Laura Jane Williams: a love (hate) letter to my eyebrows

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Laura Jane Williams: a love letter to my eyebrowsLaura Jane Williams is an author, journalist and scriptwriter. She’s written two memoirs: Becoming, about her high school sweetheart marrying her best friend and how she healed, and Ice Cream for Breakfast, a guide to embracing your inner child. Her third book, Our Stop, is a rom-com novel about almost missing the love of your life, and has been called “a must-read” by Red Magazine. It’s available on pre-order now. You can find her on Instagram and Twitter.

 

In the final episode of Fleabag, the priest gives a speech about love. In it, he says: “Love is awful. It’s awful. It’s painful. It’s frightening. It makes you doubt yourself, judge yourself, distance yourself from the other people in your life. It makes you selfish. It makes you creepy, makes you obsessed with your hair, makes you cruel, makes you say and do things you never thought you would do.” For some, he was talking about Fleabag herself. For others, he meant God. For me? He was talking about eyebrows.

My eyebrows and I have the most tempestuous dynamic I’ve ever known. I watch other women and their eyebrows when I’m at the supermarket, when being asked for my order at dinner, when I’m on Instagram Stories. And I ask myself: why can’t my eyebrows look like theirs?

Oh, eyebrows! I remember being eight years old and my mother telling me that when I was older, all I’d need is to pluck three hairs from each side and I’d have the perfect arc. When I was thirteen, then, I totally disregarded that advice and plucked with wild and gay abandon, ending up with two thin and uneven lines that have never recovered. For a while it was almost fashionable. Now it is a great source of shame. Cara Delevigne’s style statement highlights everything I will never naturally be, and it hurts.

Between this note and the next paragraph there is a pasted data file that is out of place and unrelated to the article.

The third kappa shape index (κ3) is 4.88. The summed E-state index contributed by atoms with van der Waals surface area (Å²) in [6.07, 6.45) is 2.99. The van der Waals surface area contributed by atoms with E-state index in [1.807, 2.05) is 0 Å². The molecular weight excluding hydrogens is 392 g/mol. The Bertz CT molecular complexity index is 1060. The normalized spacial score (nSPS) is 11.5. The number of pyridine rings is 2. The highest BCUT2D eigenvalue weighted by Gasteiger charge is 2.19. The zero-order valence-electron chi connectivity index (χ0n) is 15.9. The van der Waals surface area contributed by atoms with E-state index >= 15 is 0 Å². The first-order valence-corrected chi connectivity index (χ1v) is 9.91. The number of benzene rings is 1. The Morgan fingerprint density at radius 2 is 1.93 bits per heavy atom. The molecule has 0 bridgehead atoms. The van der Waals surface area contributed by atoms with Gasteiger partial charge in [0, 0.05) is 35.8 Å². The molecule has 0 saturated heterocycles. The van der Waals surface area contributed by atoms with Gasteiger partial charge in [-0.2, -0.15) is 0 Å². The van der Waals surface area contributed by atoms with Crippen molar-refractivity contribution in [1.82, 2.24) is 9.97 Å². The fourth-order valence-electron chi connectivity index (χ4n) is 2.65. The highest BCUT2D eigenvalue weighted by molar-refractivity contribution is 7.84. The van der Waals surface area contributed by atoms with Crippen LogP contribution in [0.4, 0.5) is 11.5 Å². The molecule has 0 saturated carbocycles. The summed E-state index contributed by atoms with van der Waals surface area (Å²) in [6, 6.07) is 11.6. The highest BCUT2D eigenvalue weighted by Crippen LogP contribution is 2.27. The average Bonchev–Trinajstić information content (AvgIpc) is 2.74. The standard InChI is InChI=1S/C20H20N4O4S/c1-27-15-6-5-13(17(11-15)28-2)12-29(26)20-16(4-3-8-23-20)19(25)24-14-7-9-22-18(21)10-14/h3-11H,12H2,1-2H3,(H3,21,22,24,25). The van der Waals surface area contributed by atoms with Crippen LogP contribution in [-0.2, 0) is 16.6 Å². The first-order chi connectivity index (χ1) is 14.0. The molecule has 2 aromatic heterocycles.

I am, categorically, not just the owner of eyebrows. I’m in a relationship with them.

I’ve been told eyebrows are sisters, not twins – but sometimes wonder if mine aren’t simply related by marriage – step-siblings perhaps, and angry ones at that.

I’ve tried it all: those kits with the templates that you use to put on powder (horribly ineffective), letting them grow out and then having them waxed (doesn’t account for the way hair grows oddly above my eyebrow), sleeping on my back because apparently pressing one side of my face into the pillow as I snooze on my belly could be responsible for mis-shaping the left side of my face.

I’ve had them micro-bladed (as close to perfect £300 will let you get, but temporary), I got a fringe so that they were covered, I own 32 eyebrow pencils. It’s a lot of thought and effort. So much so that I am, categorically, not just the owner of eyebrows. I’m in a relationship with them.

Lately, I’ve been using Benefit’s Precisely My Brow in shade 3.5, applied in upward sweeping motions and followed by the same upward motion of their Brow Gel. Even if I do not wear a single other scrap of make-up I do this. I cannot bear to go for a wee and look up as I wash my hands only to be confronted by the face of a potato. For as long as there are mirrors in my house I will commit to this task.

I suppose, at the end of the day, I’m thankful to have eyebrows at all. No matter how much the work, no matter the hours spent grooming and preening and drawing and shaping and glossing, no matter how much I continue to agree with Fleabag’s Priest that having them is, “… awful. It’s painful. It’s frightening. It makes you doubt yourself,” at least they’re there. They’re something to work with. Because without them, I really do look like that potato.

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